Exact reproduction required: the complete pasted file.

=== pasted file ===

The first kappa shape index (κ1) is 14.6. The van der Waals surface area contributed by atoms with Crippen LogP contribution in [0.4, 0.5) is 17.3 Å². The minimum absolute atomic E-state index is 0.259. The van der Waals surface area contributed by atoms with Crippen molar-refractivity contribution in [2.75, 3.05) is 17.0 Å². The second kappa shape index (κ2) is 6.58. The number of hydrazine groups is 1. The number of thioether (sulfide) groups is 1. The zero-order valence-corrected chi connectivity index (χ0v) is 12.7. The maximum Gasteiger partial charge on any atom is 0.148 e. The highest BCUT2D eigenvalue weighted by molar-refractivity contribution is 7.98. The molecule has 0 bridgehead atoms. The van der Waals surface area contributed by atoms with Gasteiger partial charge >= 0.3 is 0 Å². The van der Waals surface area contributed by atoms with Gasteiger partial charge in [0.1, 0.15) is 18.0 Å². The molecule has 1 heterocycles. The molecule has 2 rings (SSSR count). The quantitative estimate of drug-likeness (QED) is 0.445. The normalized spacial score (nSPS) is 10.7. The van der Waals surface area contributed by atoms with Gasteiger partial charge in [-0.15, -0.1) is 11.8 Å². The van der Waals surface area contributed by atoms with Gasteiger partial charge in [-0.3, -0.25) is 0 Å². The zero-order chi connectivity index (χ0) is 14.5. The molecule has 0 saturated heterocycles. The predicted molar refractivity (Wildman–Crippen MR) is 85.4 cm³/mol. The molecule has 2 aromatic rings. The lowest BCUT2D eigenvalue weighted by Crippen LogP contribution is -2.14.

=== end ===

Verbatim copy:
The first kappa shape index (κ1) is 14.6. The van der Waals surface area contributed by atoms with Crippen LogP contribution in [0.4, 0.5) is 17.3 Å². The minimum absolute atomic E-state index is 0.259. The van der Waals surface area contributed by atoms with Crippen molar-refractivity contribution in [2.75, 3.05) is 17.0 Å². The second kappa shape index (κ2) is 6.58. The number of hydrazine groups is 1. The number of thioether (sulfide) groups is 1. The zero-order valence-corrected chi connectivity index (χ0v) is 12.7. The maximum Gasteiger partial charge on any atom is 0.148 e. The highest BCUT2D eigenvalue weighted by molar-refractivity contribution is 7.98. The molecule has 0 bridgehead atoms. The van der Waals surface area contributed by atoms with Gasteiger partial charge >= 0.3 is 0 Å². The van der Waals surface area contributed by atoms with Gasteiger partial charge in [0.1, 0.15) is 18.0 Å². The molecule has 1 heterocycles. The molecule has 2 rings (SSSR count). The quantitative estimate of drug-likeness (QED) is 0.445. The normalized spacial score (nSPS) is 10.7. The van der Waals surface area contributed by atoms with Gasteiger partial charge in [-0.15, -0.1) is 11.8 Å². The van der Waals surface area contributed by atoms with Gasteiger partial charge in [-0.3, -0.25) is 0 Å². The zero-order chi connectivity index (χ0) is 14.5. The molecule has 0 saturated heterocycles. The predicted molar refractivity (Wildman–Crippen MR) is 85.4 cm³/mol. The molecule has 2 aromatic rings. The lowest BCUT2D eigenvalue weighted by Crippen LogP contribution is -2.14.